Despite rumors that Franciscan Fr. Jerry Zawada would be excommunicated and expelled from his order for his participation in a liturgy led by a female priest, Zawada and the leadership of his order say that has yet to be discussed. Zawada participated in the Nov. 19 liturgy while attending the School of Americas Watch in Fort Benning, Ga. Fr. John Puodziunas, provincial minister of the Franciscan Friars of the Assumption BVM Province, told NCR that he has not received any contact from the Vatican on the matter. …
Zawada joined Janice Sevre-Duszynska, who was ordained as a priest in 2008 in the Association of Roman Catholic Women Priests, in leading a liturgical service for more than 300 people at the annual SOA Watch in Columbus, Ga., north of Fort Benning. Zawada said he has pondered the issue of women’s ordination for “quite a long time,” adding that there’s “something unjust” with the current structure. “Our structure needs reshaping,” he added.
For him, the opportunity to follow his conscience and to join others to “support the movement” toward female ordination presented itself in the liturgy at SOA Watch. “[It’s what] the Holy Spirit is calling us to do,” Zawada said.
Previous cases involving support of women priests have resulted in latae sententiae, or automatic excommunication. Attempted ordination of a woman was added to the Vatican’s list of “grave crimes” in 2010. Quigley, a law professor at Loyola University New Orleans, said Zawada and others in the church are entitled to due process and a right to a hearing. Quigley said Zawada did not want an adversarial situation, but did want a transparent process.
When asked about a possibility of excommunication, Zawada said the thought was “hurtful on some levels” but told NCR he does not plan to challenge any disciplinary action. “Whatever consequences come for me, I’m willing to accept,” he said, adding he has no intention to retract his opinion and has “no intention of leaving the Catholic church.” … –Brian Roewe, National Catholic Reporter (Nov. 30, 2011)
More than 150 Roman Catholic priests in the United States have signed a statement in support of a fellow cleric Roy Bourgeois, who faces dismissal for participating in a ceremony ordaining a woman as a Catholic priest, in defiance of church teaching.
More than 300 priests and deacons in Austria – representing 15% of Catholic clerics in that country – last month issued a “Call to Disobedience,” which stunned their bishops with a seven-point pledge that includes actively promoting priesthood for women and married men, and reciting a public prayer for “church reform” in every Mass.
And in Australia, the National Council of Priests recently released a ringing defense of William Morris, the bishop of Toowoomba, who had issued a pastoral letter saying that, facing a severe priest shortage, he would ordain women and married men “if Rome would allow it.”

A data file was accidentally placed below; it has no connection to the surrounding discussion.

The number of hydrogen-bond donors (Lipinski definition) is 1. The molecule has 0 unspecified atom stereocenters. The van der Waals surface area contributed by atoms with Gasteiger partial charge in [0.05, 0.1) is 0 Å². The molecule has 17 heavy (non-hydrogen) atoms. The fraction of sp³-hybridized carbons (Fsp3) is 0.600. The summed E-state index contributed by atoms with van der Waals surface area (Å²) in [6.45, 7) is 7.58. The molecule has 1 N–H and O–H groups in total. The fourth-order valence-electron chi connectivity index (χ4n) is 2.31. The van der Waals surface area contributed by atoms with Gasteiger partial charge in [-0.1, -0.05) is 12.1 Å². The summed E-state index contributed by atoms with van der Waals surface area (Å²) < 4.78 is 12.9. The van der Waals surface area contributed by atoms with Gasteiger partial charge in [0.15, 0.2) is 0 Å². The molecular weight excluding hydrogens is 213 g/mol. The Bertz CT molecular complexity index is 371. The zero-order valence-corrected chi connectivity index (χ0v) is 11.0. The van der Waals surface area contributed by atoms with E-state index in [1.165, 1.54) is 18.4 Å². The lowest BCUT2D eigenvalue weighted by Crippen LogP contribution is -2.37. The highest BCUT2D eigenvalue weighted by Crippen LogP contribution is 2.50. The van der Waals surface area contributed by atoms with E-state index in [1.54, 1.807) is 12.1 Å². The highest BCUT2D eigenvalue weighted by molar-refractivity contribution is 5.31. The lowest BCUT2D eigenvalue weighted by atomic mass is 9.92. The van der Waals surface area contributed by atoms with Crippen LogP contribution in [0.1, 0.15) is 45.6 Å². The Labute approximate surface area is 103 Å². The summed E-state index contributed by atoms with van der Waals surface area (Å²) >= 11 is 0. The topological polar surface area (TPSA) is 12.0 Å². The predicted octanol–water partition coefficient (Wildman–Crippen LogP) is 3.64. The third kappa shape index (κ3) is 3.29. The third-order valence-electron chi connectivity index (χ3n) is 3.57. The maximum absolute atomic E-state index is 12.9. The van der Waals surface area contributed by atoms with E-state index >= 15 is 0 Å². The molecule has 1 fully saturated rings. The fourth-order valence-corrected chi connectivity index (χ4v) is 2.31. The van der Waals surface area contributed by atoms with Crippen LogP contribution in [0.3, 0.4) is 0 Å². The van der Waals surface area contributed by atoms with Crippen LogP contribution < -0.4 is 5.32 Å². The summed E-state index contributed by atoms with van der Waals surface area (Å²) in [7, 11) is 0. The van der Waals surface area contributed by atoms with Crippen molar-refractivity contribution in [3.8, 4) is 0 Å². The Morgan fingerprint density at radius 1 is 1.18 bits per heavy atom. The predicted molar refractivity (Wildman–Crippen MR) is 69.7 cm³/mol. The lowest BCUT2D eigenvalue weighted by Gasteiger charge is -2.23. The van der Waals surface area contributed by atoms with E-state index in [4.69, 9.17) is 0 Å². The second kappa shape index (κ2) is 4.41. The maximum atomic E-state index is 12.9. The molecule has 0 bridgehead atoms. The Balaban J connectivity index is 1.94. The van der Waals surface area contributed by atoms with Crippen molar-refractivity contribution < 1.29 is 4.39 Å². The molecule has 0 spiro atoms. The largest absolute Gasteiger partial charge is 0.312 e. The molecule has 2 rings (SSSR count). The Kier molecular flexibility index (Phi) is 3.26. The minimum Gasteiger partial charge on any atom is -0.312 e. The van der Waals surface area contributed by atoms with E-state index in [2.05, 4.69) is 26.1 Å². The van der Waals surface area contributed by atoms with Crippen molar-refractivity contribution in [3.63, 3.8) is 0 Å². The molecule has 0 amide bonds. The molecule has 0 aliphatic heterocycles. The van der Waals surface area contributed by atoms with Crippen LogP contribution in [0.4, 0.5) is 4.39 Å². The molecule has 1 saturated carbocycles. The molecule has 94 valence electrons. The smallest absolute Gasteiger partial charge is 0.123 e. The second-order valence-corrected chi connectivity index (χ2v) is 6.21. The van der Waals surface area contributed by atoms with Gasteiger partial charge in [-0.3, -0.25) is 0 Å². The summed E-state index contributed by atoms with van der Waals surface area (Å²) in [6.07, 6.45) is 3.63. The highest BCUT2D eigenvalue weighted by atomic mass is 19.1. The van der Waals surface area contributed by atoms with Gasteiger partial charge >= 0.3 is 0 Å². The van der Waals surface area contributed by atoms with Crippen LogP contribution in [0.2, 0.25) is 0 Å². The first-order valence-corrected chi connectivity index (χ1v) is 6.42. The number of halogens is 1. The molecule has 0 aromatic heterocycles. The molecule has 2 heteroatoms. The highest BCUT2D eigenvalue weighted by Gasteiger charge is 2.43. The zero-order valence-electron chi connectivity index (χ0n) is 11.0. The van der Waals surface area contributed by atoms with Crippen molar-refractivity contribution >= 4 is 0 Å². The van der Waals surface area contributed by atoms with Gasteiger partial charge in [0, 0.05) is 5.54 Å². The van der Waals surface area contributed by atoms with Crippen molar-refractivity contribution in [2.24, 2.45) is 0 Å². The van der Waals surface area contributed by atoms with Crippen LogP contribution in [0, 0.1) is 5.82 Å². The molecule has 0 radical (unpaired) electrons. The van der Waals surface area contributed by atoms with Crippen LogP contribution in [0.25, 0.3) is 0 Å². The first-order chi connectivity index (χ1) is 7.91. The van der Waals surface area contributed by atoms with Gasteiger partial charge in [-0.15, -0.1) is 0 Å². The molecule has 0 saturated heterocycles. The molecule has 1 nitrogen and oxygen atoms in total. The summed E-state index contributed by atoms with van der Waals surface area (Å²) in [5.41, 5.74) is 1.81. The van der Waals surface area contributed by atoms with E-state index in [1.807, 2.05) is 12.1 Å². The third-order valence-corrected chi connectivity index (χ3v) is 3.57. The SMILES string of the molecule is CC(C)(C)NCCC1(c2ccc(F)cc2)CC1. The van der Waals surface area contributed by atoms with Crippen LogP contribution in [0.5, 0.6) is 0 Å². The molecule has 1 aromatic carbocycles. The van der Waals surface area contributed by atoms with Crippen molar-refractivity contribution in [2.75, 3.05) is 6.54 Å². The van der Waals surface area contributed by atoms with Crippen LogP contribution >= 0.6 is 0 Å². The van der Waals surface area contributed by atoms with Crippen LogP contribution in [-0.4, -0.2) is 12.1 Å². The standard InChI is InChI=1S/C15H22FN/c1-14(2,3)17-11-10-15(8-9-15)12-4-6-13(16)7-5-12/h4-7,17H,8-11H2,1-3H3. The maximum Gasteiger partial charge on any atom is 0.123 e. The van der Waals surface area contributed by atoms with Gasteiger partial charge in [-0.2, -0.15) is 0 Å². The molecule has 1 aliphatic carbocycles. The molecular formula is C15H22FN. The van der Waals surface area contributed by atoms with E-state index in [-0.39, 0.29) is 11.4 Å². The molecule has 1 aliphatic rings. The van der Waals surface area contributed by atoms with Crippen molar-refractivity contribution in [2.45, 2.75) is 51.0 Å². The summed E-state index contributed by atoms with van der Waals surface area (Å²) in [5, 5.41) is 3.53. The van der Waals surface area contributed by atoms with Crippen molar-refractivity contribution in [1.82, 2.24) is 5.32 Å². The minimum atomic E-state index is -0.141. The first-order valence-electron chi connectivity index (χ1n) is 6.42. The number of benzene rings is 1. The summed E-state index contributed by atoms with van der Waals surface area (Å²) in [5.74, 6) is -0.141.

In the 22 July 2011 New York Times, Laurie Goodstein writes:
While these disparate acts hardly amount to a clerical uprising and are unlikely to result in change, church scholars note that for the first time in years, groups of priests in several countries are standing with those who are challenging the church to rethink the all-male celibate priesthood.
The Vatican has declared that the issue of women’s ordination is not open for discussion. But priests are on the front line of the clergy shortage — stretched thin and serving multiple parishes — and in part, this is what is driving some of them to speak.
A press release from Call to Action spells the whole situation out more clearly. In an unprecedented move, 157 Catholic priests have signed on to a letter in support of their fellow embattled priest, Fr. Roy Bourgeois, who has been told to recant his support for women’s ordination or be removed from the priesthood. The letter that supports Roy’s priesthood and his right to conscience was delivered, Friday, July 22nd, to Fr. Edward Dougherty, Superior General of the Maryknoll Fathers and Brothers in Maryknoll, NY.
“We can no longer remain silent while priests and even bishops are removed from their posts simply because they choose to speak their truth,” said Fr. Fred Daley, a spokesperson of the effort and a priest of the Syracuse Diocese. “Together, we are standing up for our brother priest, Roy, and for all clergy who have felt afraid to speak up on matters of conscience. “We hope that our support as ordained priests in good standing will help give Fr. Dougherty the support he needs to make a decision that is fair and just.”
This stance of priests from the United States follows a series of recent actions where priests collectively have taken a stand for justice in the Church. Last year, priests in Ireland formed a union aimed at organizing the 6,500 priests there in response to the clergy abuse crisis.